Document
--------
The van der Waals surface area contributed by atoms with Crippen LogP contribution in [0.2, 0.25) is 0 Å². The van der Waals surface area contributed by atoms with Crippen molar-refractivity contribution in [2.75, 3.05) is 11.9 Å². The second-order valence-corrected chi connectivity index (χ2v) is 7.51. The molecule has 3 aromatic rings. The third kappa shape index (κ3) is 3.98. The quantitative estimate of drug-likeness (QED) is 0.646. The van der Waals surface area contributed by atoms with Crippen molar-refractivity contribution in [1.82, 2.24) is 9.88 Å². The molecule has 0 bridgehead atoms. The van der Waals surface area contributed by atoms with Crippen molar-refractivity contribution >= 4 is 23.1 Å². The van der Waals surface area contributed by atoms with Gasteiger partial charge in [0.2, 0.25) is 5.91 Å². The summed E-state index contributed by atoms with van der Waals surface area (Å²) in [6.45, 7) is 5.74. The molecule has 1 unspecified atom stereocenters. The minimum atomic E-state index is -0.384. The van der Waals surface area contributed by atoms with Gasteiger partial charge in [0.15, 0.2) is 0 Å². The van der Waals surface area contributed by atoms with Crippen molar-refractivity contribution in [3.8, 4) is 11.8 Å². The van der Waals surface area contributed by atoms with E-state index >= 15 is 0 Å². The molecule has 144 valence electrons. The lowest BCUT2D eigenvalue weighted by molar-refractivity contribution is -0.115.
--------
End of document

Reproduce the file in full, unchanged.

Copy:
The van der Waals surface area contributed by atoms with Crippen LogP contribution in [0.2, 0.25) is 0 Å². The van der Waals surface area contributed by atoms with Crippen molar-refractivity contribution in [2.75, 3.05) is 11.9 Å². The second-order valence-corrected chi connectivity index (χ2v) is 7.51. The molecule has 3 aromatic rings. The third kappa shape index (κ3) is 3.98. The quantitative estimate of drug-likeness (QED) is 0.646. The van der Waals surface area contributed by atoms with Crippen molar-refractivity contribution in [1.82, 2.24) is 9.88 Å². The molecule has 0 bridgehead atoms. The van der Waals surface area contributed by atoms with Crippen molar-refractivity contribution >= 4 is 23.1 Å². The van der Waals surface area contributed by atoms with Gasteiger partial charge in [0.2, 0.25) is 5.91 Å². The summed E-state index contributed by atoms with van der Waals surface area (Å²) in [6.45, 7) is 5.74. The molecule has 1 unspecified atom stereocenters. The minimum atomic E-state index is -0.384. The van der Waals surface area contributed by atoms with Gasteiger partial charge in [0.15, 0.2) is 0 Å². The van der Waals surface area contributed by atoms with Crippen molar-refractivity contribution in [3.8, 4) is 11.8 Å². The van der Waals surface area contributed by atoms with E-state index >= 15 is 0 Å². The molecule has 144 valence electrons. The lowest BCUT2D eigenvalue weighted by molar-refractivity contribution is -0.115.